Archive for March, 2007

Eight Day Silent Retreat – Beginning March 23, 2007

March 24, 2007

Hi Everyone:

This evening we began an “Eight Day Silent Retreat.” I have never been silent for 24 hour straight so this will be very interesting!

Fr. Frank Doyle, OSA, who is assisting in conducting our retreat, reflected with us that we have never been more prepared to enter into a retreat. He is right! In the last several weeks we have been exploring our experience of grief and loss, sexuality and affect, life changes and transitions, and learning to honor our feelings and dreams. Besides these topics we have been given three wonderful tools: journaling, the “enneagram” and weekly spiritual direction.

Please pray for me and my friends here at Sangre that the Lord will bless these next eight days of intense spiritual reflection and discovery. Please pray for our spiritual directors that the Lord will give them the grace to lead us through this wonderful opportunity to grow in our awareness of God’s great love and mercy.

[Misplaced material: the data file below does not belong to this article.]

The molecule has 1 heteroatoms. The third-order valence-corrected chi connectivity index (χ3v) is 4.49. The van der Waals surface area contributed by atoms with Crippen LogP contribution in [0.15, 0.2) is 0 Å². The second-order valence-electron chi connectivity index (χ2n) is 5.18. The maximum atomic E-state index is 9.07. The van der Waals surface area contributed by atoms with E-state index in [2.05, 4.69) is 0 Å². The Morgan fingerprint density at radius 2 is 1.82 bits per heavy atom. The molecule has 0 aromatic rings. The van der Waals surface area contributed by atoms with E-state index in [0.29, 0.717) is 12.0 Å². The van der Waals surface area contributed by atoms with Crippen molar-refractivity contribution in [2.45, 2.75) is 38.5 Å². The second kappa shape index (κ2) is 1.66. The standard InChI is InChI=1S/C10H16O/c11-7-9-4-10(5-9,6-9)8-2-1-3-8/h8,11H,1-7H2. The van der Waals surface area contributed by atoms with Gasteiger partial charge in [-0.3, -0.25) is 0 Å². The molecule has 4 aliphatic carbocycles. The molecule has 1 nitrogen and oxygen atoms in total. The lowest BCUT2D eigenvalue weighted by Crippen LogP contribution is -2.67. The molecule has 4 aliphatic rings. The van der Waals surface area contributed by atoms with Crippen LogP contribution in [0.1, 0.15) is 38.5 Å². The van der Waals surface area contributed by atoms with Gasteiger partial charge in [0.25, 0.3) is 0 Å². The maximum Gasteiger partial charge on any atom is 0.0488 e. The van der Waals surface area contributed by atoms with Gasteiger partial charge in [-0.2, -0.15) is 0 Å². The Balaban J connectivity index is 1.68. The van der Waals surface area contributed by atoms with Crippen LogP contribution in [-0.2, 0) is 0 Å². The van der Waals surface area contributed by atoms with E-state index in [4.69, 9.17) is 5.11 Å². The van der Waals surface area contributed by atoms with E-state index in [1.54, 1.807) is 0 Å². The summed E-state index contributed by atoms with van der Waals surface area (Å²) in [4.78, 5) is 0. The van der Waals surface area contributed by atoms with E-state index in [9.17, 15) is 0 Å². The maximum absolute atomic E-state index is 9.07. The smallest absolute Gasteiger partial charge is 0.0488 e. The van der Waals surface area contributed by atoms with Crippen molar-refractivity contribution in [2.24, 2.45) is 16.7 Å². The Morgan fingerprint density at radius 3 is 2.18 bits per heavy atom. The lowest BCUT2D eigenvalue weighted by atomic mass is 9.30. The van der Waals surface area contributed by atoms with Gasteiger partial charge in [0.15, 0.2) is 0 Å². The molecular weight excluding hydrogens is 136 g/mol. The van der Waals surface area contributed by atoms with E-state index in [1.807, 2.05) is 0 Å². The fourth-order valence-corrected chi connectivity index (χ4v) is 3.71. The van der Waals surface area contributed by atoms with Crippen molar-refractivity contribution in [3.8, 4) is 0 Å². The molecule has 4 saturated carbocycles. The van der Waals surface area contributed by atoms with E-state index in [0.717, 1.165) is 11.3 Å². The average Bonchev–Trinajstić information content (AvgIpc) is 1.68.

I couldn’t leave you without sharing my third water color painting which is a study in the art of painting flowers.

My third “Water Color” Painting: “Dogwood” Flowers

My next blog will be published the evening of Palm Sunday!


Fourth Sunday in Lent – March 18, 2007

March 19, 2007

I thought this week I would publish another series of photos to highlight some of the wonderful experiences I had during the past week.

We had the opportunity to paint our second water colors this week. We were studying “silhouettes” in art. The painting of the silhouettes incorporated all the previous lessions we had in water color with the addition of understanding how to create the silhouette in water colors.

Second Water Color: Silhouette of a Man Walking His Dog

I was the main celebrant at the Mass that concluded our “desert day.”

Proclaiming the Gospel